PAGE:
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Metal Detectors in Our Schools

Metal Detectors in Our Schools by Harrison Snyder

Since Columbine, the American people have lived a life of fear. Fear of sending a child to school, fear of the quiet kid in the back of the class, fear of the possibility of tragedy that seemed impossible not long ago. This fear has caused Americans to reach for a safety net in an uncertain world. To some, like Indiana Governor Eric Holcomb, safety is found in metal detectors. To others, Fort Wayne Community Schools included, handheld metal detectors are not the way to secure our schools. Metal detectors can cause discrimination, they are merely a form of security theatre, and they reinforce the school to prison pipeline. In a large school system like FWCS, the risks would far outweigh the marginal benefits that metal detectors could hold.

Wabash Superintendent Mike Keaffaber stated that the handheld devices his school system ordered would be used on a “case by case basis.” This highlights one of the key flaws in handheld metal detectors: they inherently cause profiling and discrimination.

What “case” are we speaking of, Mr. Keaffaber? If one were to use the metal detectors on suspicious persons, what would they look like? I have a sinking suspicion they would be minorities or students wearing baggy hand-me-downs. By applying the use of metal detectors discriminately, a school system would be racially profiling students and preying on lower income students. The fear of sending children to school will cause systematic discrimination.

These metal detectors would only be a form of security theatre. Security theatre, as defined by CNN, are security measures “that make people feel more secure without doing anything to actually to improve their security.” In other words, metal detectors in schools would do nothing. The sensation of security in a place of learning is not created in the same way as an airport. At a school, the common and noble quest for knowledge, combined with a structured curriculum, creates a sense of security. One may even argue that by adding metal detectors to such an environment, the school would be demolishing the sense of security created by the nature of being a school. Metal detectors make a student feel the threat of violence every time they walk through the door.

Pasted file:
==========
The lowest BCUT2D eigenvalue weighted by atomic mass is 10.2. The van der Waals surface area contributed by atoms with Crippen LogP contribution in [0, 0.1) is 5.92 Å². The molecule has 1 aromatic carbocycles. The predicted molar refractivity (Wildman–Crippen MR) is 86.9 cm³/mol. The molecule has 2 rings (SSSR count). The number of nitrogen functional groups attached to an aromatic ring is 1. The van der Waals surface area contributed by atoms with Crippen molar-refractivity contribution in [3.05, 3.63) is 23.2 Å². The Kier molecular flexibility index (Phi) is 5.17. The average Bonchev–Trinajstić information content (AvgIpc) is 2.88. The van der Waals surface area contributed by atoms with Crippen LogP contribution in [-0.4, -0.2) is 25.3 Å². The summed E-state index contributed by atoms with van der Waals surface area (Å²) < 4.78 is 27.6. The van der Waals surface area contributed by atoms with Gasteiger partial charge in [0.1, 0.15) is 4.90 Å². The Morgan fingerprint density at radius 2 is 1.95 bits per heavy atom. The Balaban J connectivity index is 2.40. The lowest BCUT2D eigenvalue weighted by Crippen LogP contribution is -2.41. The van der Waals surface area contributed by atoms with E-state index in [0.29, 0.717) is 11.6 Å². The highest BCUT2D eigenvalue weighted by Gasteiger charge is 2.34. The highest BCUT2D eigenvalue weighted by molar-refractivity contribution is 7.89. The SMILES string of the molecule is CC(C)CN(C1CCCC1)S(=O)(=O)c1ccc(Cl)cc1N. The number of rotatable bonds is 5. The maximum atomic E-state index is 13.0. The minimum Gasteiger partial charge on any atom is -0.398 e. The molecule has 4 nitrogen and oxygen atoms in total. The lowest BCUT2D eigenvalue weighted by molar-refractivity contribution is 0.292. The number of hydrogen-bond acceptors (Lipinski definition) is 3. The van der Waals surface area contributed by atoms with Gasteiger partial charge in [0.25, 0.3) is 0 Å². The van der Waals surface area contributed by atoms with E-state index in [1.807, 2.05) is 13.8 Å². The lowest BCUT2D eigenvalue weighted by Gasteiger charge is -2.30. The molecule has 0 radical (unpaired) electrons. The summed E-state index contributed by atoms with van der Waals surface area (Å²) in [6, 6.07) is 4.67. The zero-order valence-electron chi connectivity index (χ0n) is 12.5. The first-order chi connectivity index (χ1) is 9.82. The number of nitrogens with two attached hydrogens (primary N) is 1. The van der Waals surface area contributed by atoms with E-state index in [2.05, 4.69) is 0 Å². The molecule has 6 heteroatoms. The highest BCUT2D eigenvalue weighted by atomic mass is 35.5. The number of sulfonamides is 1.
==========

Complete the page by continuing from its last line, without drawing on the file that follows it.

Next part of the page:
This insecurity, this anticipation of violence, will also threaten  this nation’s youth. The American Civil Liberties Union has established a direct link between strict school rules and the incarceration of students. Metal detectors in schools will create yet another way for public schools to crack down on their students. The ACLU put it best when they stated that children should be “educated, not incarcerated.” A child who is taught to be a criminal, is raised in a system where he is constantly scrutinized, is forced to keep his head down his whole life, will almost surely mature into a criminal adult.

Today we, as a nation, live in constant fear. We fear the uncertainty and insecurity of tomorrow. We fear sending our children to school. We fear that the headlines we see all too often will one day feature the high school down the street. We fear the FWCS tentative decision to put metal detectors in our schools. We cannot put metal detectors in our campuses. Instead, we should embrace the differences between individuals, not call out those who have adverse backgrounds. We should actually secure our schools, not just give useless steps to calm anxious parents. We should fight to support children, not make them fear walking through the school gates.

Photo credits to IndiaMART.

Read Grace McCormick’s news story on the subject of school security:

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